The fight to sway public opinion about trees and runway length at the Hilton Head Island Airport continues.
Some residents of Port Royal Plantation and Palmetto Hall say they plan to speak at Monday's Beaufort County Council meeting to advance their "compromise proposal" for a shorter extension of the county-owned airport runway, to 4,720 feet. The runway currently is 4,300 feet long, and the airport master plan calls for eventually extending it to 5,400 feet.
The residents say a 4,720-foot runway would:
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"We are not trying to close the airport. We don't want to chase US Airways out of here," said Port Royal Plantation resident Leo Brennan. "And we are only asking the county not cut those trees that cannot grow into the approach slope within 10 years. What we are trying to accomplish is, modify the master plan so that it does everything the public has been led to believe but on the current airport footprint and at a savings at a time when the county is cutting its budget."
A group of other island residents plans to speak in support of cutting trees at the airport, work that is being delayed by an ongoing legal challenge from St. James Baptist Church.
Anne Esposito, a pilot and member of Citizens to Protect the Hilton Head Island Airport, argues the compromise proposal is a waste of time. The Federal Aviation Administration concurred with the master plan on two occasions and said a length shorter than 5,000 feet would result in rapidly diminishing FAA support and the benefits of a shorter length would not justify its cost.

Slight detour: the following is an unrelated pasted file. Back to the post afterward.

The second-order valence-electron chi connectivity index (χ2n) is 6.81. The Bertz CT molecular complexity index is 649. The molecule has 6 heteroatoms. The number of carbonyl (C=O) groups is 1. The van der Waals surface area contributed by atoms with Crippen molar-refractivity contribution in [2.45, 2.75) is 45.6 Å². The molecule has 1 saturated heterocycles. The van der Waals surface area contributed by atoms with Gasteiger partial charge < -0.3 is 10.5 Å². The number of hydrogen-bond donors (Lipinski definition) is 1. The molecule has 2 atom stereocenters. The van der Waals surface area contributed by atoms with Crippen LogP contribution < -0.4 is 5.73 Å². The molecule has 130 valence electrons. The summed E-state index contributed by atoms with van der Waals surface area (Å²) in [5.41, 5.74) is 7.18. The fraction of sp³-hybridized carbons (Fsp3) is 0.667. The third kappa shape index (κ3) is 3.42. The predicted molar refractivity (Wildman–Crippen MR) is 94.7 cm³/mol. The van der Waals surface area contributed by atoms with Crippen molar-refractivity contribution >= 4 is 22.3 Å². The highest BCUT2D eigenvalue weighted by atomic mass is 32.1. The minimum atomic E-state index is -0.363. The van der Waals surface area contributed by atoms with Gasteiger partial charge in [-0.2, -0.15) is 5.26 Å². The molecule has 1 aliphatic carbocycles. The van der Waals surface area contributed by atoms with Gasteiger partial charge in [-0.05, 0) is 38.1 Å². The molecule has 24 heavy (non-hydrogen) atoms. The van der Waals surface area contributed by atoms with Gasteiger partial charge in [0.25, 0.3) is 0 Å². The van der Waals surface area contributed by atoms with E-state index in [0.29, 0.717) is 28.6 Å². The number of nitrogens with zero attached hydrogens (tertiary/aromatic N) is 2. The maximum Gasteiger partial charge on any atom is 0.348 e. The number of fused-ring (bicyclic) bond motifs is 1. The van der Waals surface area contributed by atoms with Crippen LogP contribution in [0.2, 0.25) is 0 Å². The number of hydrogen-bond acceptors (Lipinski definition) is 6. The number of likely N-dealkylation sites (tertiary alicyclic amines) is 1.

The FAA is reviewing the master plan. Any change would have to involve the agency, the town and airport users, including Piedmont Airlines, a subsidiary of US Airways whose Dash 8 planes use the airport. The airline told the county in a letter that a 5,400-foot runway and tree removal would permit the island's lone commercial carrier to fly to its Charlotte hub with full passenger and baggage loads. Additional locations, such as Washington, D.C., could also be served with few limitations, according to the letter.
A US Airways official said last week the airline's frustration is growing as it loses money because of delays in tree-cutting and a short runway.
"We're very lucky a plane hasn't hit a tree, and that's due to good piloting. US Airways is getting ready to leave because of the trees. We do not have long before they're out of here," Esposito said. "County officials need to get off their duff and get the trees cut. If they (US Airways) go, that will have serious economic ramifications."
County and town officials say they're willing to listen to the arguments, but some say they're unconvinced they should revisit the 20-year airport master plan they adopted in October.